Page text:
So I’ve taken the first half of my Danish exam; the half that covers reading and writing. I won’t know my grade for a few weeks, but I’m fairly sure I passed. Probably not with top marks, however. There were problems. Like, I forgot to put the location and date at the top right hand corner of my “email.” (In quotes because it was an imaginary email sent to an imaginary foreign friend.)
This will cost me points and while I don’t particularly care about getting a high grade, all I want is to pass, it does cheese me off that a stupid error like this will be marked down. Because putting the location and date at the top right hand corner of an email is THE STUPIDEST FREAKING RULE ON THE GODDAMNED PLANET!
First of all, NO ONE DOES THIS.
NOT EVEN DANES.
I went back through buttloads of emails I’ve gotten from Danes, official ones, informal ones, company emails, doctor emails, immigration emails, and not one, NOT ONE, has the following:
København den 25. maj 2012
Blåh blåh blåh
You get the picture.
The reason for this is because it’s THE STUPIDEST FREAKING RULE ON THE GODDAMNED PLANET! Emails are time and date stamped! You don’t need to write the date in the text because I already know that! It appeared in my email box with a little tag telling me what day it came!
Secondly, I don’t freaking care where you were when you sent that email! When the lovely people in my computer store wrote to tell me that my Mac had been shipped from China (we’re talking about an event many years ago), I didn’t care if they were sitting in Copenhagen, San Francisco, or Shanghai. They gave me the tracking number and an arrival date and really, that’s all I wanted.
Thirdly, do you have any idea of the time and effort it takes to get one line in an email to align to the right hand side of the page? Yeah, you say, you just have to include “rich text” and hit some buttons and VOILA! But it’s an email! You’ve got it set up to include an automatic signature because you are too damn lazy to type your name (and contact information if you are an official person or like to pretend to be one). My father-in-law wanted help getting his email signature set up so he didn’t have to type “Kind regards, XXXX” every time he sent friends and family an email. And yet I’m supposed to write information that no one gives a shit about or already is included elsewhere in the email WITH SPECIAL FORMATTING or you will take points away???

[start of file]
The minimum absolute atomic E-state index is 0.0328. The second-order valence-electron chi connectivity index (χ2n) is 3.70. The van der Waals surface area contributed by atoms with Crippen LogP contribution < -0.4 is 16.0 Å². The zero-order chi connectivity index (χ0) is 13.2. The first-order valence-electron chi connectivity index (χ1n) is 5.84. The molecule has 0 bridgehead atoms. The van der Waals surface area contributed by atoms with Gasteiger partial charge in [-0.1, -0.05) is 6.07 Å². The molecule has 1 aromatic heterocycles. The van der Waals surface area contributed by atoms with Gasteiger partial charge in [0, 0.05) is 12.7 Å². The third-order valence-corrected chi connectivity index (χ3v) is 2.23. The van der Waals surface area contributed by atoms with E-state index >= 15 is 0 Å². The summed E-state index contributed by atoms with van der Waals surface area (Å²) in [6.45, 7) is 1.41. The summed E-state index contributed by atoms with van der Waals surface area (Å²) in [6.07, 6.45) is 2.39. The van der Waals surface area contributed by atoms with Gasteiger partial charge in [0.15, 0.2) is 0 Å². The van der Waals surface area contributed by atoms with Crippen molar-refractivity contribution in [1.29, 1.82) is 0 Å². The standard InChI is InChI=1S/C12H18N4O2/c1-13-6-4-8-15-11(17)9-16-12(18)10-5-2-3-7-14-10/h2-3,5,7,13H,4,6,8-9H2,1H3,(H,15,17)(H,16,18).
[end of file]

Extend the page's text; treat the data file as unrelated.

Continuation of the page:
Whatever. I’m going to lose more points because of all the terrible errors I’m sure I made when writing my essay. “Write simply,” advised my teacher. “Don’t try to write at a high level, keep it to what you know you can say.” This is all very well and good until I’m facing the clock and an essay question. Years of academic training mean that when I’m in test mode, I can only operate as I have been trained. There will be an opening paragraph that ends with a thesis statement. There will be paragraphs that back up this statement, using personal experience, scientific experience, and historical experience, if I have time. I will include and discuss whatever various points you tell me to include and discuss. I will write a concluding paragraph in which I restate the thesis in a different way that points to the evidence I have outlined above. I will do all of this in the time provided and leave myself 15 minutes to check for errors.
In English, I can whip out a well-reasoned essay of varying length and complexity in a very short time. I can type almost without pause. Doing it in Danish is a bit harder. Part of my brain composes in English and another part translates into Danish. Great, right? Uh, no, not really, because Danish grammar is close but not quite the same as English grammar, and sometimes it is violently different. The position of adverbs, for example, change based on whether or not you are in a subordinate clause or a main clause, whether you have begun the sentence (or clause) with the adverb or a question word or a conjunction or a verb, and whether or not you intend on emphasizing the subject or the verb.
To write simply, I would need to stop writing sentences JUST LIKE THIS ONE, and instead make sure my clauses were arranged in descending order.
Alas, this turns out to be impossible to do in the allotted time.
As for the reading portion, I thought that I’d done fairly well. After all, reading is my strongest skill and I can breeze through a newspaper and get the gist of the stories (except for opinion pieces and editorials, which often use more complex grammar and vocabulary, in any language - check out your newspaper at home and you’ll see the difference immediately). BUT THEN, the next day, my phone rang a little after 10. Italics=Danish.
S: Hej. Did you forget that we had a mother’s group today?
AG: No. You cancelled it. You sent me a text. You have work today.
S: No, I have to work later today. I wrote that I’d have to end it early. “Afslutter” not “annuller.”
So yeah, I can read a text on noise pollution and find within that text three examples of things you can do to reduce the impact on your ears, but I can’t understand a simple text message that relates to my daily life.